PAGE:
It's Simplicity 1470 (I can't find it on the website), but I left off the waistband and back bow because of lack of fabric. But still oh so cute. This might be my favorite thing I've made her. I might as well stop making things now, because she's just going to live in this all summer. My work here is done.
Her sunglasses are from Roshambo Baby, purse and shoes are Old Navy (find them under 'Penny's Closet' at the top of the page!)
I told you I make a lot of these tee dresses! This one felt like it needed another fun detail, so I took a page out of my own book and added ruffles to the shoulder seams just like my Rowan bodysuit.
Also - yes, I'm wearing my favorite Mama & Little teething necklace. No - Penny is no longer a teething baby. But yes- I still wear it all the time.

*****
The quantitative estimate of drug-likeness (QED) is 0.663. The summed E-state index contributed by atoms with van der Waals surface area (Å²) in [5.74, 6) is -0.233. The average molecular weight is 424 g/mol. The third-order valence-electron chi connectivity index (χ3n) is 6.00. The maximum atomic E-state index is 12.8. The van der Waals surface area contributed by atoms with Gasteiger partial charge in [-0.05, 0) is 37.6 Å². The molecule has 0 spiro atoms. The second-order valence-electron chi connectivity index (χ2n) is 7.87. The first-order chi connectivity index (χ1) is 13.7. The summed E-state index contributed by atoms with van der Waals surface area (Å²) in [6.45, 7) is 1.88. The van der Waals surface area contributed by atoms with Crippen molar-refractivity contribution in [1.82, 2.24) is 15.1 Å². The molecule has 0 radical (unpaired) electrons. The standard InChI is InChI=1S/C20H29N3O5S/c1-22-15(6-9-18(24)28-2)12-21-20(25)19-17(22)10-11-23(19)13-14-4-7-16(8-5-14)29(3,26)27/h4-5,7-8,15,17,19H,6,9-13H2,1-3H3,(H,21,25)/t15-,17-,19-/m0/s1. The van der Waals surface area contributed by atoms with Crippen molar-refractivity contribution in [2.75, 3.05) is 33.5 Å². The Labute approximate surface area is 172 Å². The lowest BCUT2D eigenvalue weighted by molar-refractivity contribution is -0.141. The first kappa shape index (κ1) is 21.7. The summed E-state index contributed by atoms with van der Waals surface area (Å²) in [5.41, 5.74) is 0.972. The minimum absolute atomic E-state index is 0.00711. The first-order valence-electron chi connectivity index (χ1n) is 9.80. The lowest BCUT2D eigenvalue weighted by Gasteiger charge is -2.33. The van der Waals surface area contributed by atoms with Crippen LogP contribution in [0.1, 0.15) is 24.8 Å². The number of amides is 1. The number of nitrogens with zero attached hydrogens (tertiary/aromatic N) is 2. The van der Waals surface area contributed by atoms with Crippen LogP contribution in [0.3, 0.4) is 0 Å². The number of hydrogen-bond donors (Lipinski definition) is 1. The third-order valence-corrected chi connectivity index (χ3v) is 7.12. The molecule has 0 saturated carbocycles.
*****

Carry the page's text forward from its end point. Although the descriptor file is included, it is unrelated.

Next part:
Also also - Penny's jumpsuit and sandals are thrifted babyGap, so not currently available!
If you follow me on Instagram, then you've probably seen all of these photos from last weekend. But I wanted to document them here too, because my baby is TWO! We had a small birthday party with friends over MDW, Daddy made her a galaxy cake, Mama went overboard decorating with balloons, and Penny got a scooter, binoculars, sit-n-spin, and so many toys.
We love our big girl, and I'm still in denial that she's already two. Wasn't she born, like, yesterday?
I've made so many t-shirt dresses (similar to this one), and they are easily the most worn handmade items in my wardrobe. I decided to start jazzing them up and playing with details. So I drafted these ties to sew into the side seams. I love the tied up look!